Wanted Man

Wanted Man
Wanted Man
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With the 2024 presidential election in full swing, national concerns such as the border crisis are still at the forefront of people’s minds. In a new action thriller set at the border and directed by and starring Dolph Lundgren opposite a post-Frasier reboot Kelsey Grammer, a MAGA-like detective flips his script on Mexican culture for public safety. Wanted Man is pretty paint-by-numbers stuff — it’s every racially charged cop movie you’ve ever seen, rolled into one. But there’s some fun to be had in watching Ivan Drago finally get old while trying to save the day.

Meet Johansen (Lundgren), an aging detective who is not retiring from life so much as he is being forced out of his job. He starts off with outdated police work methods that might make you cringe within the first act — think rambling at a strip club with his fellow boys in blue about how Mexicans keep coming over here with nothing but problems. Yes, that kind of cringe.

By the time we meet him, Johansen has already become a PR nightmare for his department thanks to his MAGA-esque mindset. To cover their asses, they send him down to Mexico to save the day against his will — looking for a sex worker named Rosa (Christina Villa) who also happens to be the only witness to two DEA agents getting killed during some kind of drug deal gone wrong. That death sequence serves as Wanted Man’s opening, it might remind Soderbergh fans of that early scene in Traffic when Don Cheadle and Luis Guzmán pose as dealers in an undercover plot to take down drug lords … which works out well for them; this one doesn’t so much …

Before we head down south for this mission, though, we spend some time back home with a couple familiar faces. If you watched Fox’s hit series 24 back in its heyday, you’ll remember fan-favorite character Curtis, played by the always enjoyable Roger Cross. In Wanted Man, Cross rocks a beard but brings the same kind of understated intensity to his role as Johansen’s colleague that we grew to love on Smallville all those years ago. Unfortunately, though, he’s not around for long before things keep moving.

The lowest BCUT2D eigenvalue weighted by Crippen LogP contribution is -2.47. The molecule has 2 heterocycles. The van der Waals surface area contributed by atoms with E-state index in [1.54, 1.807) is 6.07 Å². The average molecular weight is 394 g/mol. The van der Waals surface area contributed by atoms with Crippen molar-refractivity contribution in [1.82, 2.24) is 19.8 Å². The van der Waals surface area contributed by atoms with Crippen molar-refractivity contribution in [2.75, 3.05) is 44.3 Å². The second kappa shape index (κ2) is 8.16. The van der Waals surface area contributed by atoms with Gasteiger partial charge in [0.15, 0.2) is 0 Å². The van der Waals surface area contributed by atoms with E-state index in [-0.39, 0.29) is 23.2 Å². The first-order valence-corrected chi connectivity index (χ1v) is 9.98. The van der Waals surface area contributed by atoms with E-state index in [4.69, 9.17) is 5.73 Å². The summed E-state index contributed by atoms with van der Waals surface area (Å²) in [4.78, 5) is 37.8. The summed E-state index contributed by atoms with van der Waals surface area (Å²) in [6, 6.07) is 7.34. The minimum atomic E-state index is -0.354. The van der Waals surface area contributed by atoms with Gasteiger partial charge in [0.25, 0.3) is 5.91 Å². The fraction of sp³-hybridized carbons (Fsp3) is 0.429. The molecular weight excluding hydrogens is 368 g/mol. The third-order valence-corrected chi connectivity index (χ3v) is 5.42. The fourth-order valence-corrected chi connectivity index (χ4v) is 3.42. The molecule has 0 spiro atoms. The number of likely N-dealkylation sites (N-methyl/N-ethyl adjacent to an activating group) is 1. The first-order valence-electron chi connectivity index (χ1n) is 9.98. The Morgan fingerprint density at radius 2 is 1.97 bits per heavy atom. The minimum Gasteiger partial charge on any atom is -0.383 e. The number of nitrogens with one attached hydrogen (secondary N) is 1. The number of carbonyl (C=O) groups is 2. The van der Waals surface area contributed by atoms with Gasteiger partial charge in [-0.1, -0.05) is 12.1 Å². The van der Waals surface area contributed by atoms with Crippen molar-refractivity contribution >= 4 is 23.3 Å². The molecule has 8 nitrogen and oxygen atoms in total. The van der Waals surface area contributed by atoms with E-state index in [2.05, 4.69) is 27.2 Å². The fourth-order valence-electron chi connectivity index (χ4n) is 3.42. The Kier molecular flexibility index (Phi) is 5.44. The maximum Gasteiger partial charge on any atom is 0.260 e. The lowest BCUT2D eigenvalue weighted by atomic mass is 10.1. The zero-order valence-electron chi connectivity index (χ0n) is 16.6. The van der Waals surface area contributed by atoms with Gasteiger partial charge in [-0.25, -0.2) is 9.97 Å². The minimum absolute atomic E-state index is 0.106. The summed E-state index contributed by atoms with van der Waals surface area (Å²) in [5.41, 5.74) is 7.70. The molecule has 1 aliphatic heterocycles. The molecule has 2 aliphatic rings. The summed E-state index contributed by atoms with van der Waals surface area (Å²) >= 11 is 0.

“I’ll do a couple of tequila shots for you,” Johansen tells his boys’ club colleagues as they part ways at the border. Thankfully for us and our expectations of another generic movie, soon after this line is delivered the film starts introducing interesting Mexican actors as local characters who will help our lead out once he arrives. That includes Officer De La Cruz (James Joseph Pulido), whose peppy demeanor in the face of Lundgren’s stoicism during their drive-around scene ranks among Wanted Man high points — it’s too bad Pulido isn’t in more of the movie …

Fortunately, in “Wanted Man”, De La Cruz leads Johansen towards another bright star — Rosa (played impeccably by the stunning Christina Villa). She is relatively new to Hollywood according to her filmography, but her future looks promising under the Tinseltown skies. While he’s escorting her across land borders into US soil by car, they get involved in a lethal raid that results into a shootout; an event which renders him useless as a result of getting shot and needing time for recovery while at Rosa’s family home.

The sight of Dolph mingling with Rosa’s kinfolk is touching stuff, but everything feels very confined; unfortunately micro-budgets are recognizable across this flick. Obviously villains will pounce at some point or another; you do not need to be cinephile to figure out who lies behind all these bad antics against Johansen and his witness. Perhaps star power like Kelsey Grammer — who starred alongside Lundgren in an Expendables movie years back — isn’t enough to keep us interested, though it does make for nice change seeing him go evil here instead of comedy route which he frequently takes up projects on like this one. Everything about storytelling here seems generic at best, but hats off to Lundgren because he deserves it when wearing many hats such as: lead actor, director, co-writer and producer. Go Dolph!

I mean honestly speaking a whole movie centered around conservative Swedish-American being stuck with Mexican culture was bound to be better than this feature’s outcome. However since we’re bombarded with what seems like repetitive shootouts and “crooked cop” bantering, chances are high that during bullet stuff you’ll find yourself scrolling phone then looking up once Rosa returns on scene more so admonishing Johansen while reminding him not trust his janky peers. Serpico would have field day down here.

They say “half of acting is reacting,” so don’t be surprised if Rosa’s deadpan “are you serious” face pops up whenever oblivious Johansen keeps saying that their police pals are the way to safety. It’s like Warwick Davis’ wide-eyed looks during iconic scene from HBO’s Life’s Too Short where Liam Neeson (playing himself) walks into Ricky Gervais’ office and says he wants do comedy.

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